Chris Rene has the most inspirational story of the competition. A recovering drug addict with a son generally takes the cake. He also has something exceptionally important for the show. Unadulterated talent. Rene is a double threat. He won over the judges with a performance of a self-made rap/hip-hop song (which I will post below). But the man can also sing. His voice is smooth and delicate. His range is not fantastic (I think he is still maturing as a singer), but it is absolutely good enough to propel him to the end of the competition. Rene also carries himself with (as I labeled yesterday when watching a recording of the show with my family) a humble swagger. He just seems that he must have confidence in himself. The way he moves and performs would suggest it. But his sincere respect and emotion certainly portray him as humbled by the competition.
This is the direct opposite of one of his direct competitors, Astro, a teenage rapper, who is simply not young enough to understand what humble even means. His cockiness is funny and I can’t hold it against him. He wants to be a rapper. A rapper needs to be overly confident. It helps him, but also hurts him. I just don’t see it going over well with the American public (despite L.A. Reid‘s clear hopes of making him his next Justin Bieber – Reid, one of the judges, signed Bieber). His other competition is Marcus Canty. Canty is interesting. He may have the best voice in the competition. Seriously, he sounds like a young Stevie Wonder. He is an excellent performer and can seriously be an Usher-type musician. He is just a bit forgettable and doesn’t have Rene’s story. That’s why my pick is Chris Rene.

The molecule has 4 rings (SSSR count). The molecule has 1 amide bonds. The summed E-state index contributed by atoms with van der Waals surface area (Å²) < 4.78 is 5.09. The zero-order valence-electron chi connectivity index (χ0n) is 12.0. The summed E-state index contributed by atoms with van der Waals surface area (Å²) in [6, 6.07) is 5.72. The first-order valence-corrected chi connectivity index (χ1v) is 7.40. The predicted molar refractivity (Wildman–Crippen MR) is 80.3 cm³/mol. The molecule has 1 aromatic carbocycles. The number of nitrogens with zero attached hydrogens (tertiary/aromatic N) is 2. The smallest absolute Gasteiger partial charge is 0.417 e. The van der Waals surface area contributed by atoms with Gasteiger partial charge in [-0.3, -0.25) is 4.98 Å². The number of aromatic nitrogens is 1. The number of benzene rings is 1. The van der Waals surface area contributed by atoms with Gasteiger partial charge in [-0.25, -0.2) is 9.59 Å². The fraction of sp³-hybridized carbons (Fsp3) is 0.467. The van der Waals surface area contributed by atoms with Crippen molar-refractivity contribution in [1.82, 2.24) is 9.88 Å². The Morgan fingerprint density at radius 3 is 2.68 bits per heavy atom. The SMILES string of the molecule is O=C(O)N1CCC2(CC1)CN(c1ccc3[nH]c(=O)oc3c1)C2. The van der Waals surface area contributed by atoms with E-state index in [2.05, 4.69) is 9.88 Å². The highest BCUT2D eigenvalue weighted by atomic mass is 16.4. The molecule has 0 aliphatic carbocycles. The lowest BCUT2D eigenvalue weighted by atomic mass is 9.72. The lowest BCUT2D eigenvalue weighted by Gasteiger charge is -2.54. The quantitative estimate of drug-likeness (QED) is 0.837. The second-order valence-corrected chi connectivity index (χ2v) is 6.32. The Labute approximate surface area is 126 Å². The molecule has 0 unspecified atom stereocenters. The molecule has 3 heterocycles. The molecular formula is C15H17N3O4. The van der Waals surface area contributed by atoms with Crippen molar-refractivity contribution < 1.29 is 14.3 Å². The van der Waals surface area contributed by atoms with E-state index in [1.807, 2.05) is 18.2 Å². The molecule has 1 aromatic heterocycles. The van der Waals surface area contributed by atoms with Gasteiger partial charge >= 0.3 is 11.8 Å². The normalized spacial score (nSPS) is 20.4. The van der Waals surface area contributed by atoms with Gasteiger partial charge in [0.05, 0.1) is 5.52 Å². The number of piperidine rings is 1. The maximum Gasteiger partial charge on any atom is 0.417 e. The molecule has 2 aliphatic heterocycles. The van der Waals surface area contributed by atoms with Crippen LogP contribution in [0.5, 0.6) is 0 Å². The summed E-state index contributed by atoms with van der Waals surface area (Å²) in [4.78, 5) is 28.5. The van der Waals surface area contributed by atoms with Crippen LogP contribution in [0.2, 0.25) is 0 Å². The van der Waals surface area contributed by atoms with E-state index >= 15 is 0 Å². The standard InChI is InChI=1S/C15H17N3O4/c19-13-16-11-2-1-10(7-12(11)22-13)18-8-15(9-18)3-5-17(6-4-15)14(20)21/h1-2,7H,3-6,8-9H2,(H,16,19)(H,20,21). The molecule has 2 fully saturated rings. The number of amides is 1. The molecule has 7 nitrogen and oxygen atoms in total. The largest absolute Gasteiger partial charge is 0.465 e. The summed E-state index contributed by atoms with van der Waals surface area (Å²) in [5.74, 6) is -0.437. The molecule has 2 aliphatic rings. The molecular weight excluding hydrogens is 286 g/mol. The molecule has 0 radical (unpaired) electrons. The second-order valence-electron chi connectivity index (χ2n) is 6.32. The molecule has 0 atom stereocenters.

Drew has an eclectic, original and fantastic voice. It is effortless and ethereal (as judge Nicole Scherzinger described it). It’s not quite pop and not quite country, but a hint of a southern twang layers her clean chops. Drew (her last name is Ryniewicz so someone decided that they should just call her Drew – adding her to the endless list of artists who have changed, or eliminated their last names – see Gene Simmons or Bob Dylan, or should I say Chaim Weitz Hebrew and Robert Zimmerman) is an incredible talent and an early, understandable favorite. I am picking her because I just think she has the most subtle, incredible voice on the show. I mean, come on, she is 14 years old. Quite impressive.